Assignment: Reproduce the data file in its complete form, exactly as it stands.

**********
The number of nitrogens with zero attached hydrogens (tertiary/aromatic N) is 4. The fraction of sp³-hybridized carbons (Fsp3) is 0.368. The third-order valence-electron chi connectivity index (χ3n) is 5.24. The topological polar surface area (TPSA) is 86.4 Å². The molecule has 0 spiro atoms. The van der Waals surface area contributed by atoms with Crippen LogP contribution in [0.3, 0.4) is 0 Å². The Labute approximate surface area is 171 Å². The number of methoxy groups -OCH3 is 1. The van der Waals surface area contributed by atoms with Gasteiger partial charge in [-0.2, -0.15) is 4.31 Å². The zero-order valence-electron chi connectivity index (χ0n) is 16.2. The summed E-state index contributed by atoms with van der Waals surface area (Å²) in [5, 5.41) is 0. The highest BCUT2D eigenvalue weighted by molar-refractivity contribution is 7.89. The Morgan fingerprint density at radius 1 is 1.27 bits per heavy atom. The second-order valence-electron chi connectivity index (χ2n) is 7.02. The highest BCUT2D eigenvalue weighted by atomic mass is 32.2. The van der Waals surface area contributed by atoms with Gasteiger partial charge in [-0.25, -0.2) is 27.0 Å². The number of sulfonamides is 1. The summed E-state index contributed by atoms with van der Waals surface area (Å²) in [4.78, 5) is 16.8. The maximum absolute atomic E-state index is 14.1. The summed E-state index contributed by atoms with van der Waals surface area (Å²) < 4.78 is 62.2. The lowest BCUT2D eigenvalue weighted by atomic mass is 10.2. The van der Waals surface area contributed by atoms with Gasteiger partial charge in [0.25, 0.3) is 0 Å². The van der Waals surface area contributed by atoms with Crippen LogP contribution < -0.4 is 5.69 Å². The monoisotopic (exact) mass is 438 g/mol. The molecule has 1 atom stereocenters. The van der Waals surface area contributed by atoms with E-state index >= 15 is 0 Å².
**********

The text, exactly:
The number of nitrogens with zero attached hydrogens (tertiary/aromatic N) is 4. The fraction of sp³-hybridized carbons (Fsp3) is 0.368. The third-order valence-electron chi connectivity index (χ3n) is 5.24. The topological polar surface area (TPSA) is 86.4 Å². The molecule has 0 spiro atoms. The van der Waals surface area contributed by atoms with Crippen LogP contribution in [0.3, 0.4) is 0 Å². The Labute approximate surface area is 171 Å². The number of methoxy groups -OCH3 is 1. The van der Waals surface area contributed by atoms with Gasteiger partial charge in [-0.2, -0.15) is 4.31 Å². The zero-order valence-electron chi connectivity index (χ0n) is 16.2. The summed E-state index contributed by atoms with van der Waals surface area (Å²) in [5, 5.41) is 0. The highest BCUT2D eigenvalue weighted by molar-refractivity contribution is 7.89. The Morgan fingerprint density at radius 1 is 1.27 bits per heavy atom. The second-order valence-electron chi connectivity index (χ2n) is 7.02. The highest BCUT2D eigenvalue weighted by atomic mass is 32.2. The van der Waals surface area contributed by atoms with Gasteiger partial charge in [-0.25, -0.2) is 27.0 Å². The number of sulfonamides is 1. The summed E-state index contributed by atoms with van der Waals surface area (Å²) in [4.78, 5) is 16.8. The maximum absolute atomic E-state index is 14.1. The summed E-state index contributed by atoms with van der Waals surface area (Å²) < 4.78 is 62.2. The lowest BCUT2D eigenvalue weighted by atomic mass is 10.2. The van der Waals surface area contributed by atoms with Gasteiger partial charge in [0.25, 0.3) is 0 Å². The van der Waals surface area contributed by atoms with Crippen LogP contribution < -0.4 is 5.69 Å². The monoisotopic (exact) mass is 438 g/mol. The molecule has 1 atom stereocenters. The van der Waals surface area contributed by atoms with E-state index >= 15 is 0 Å².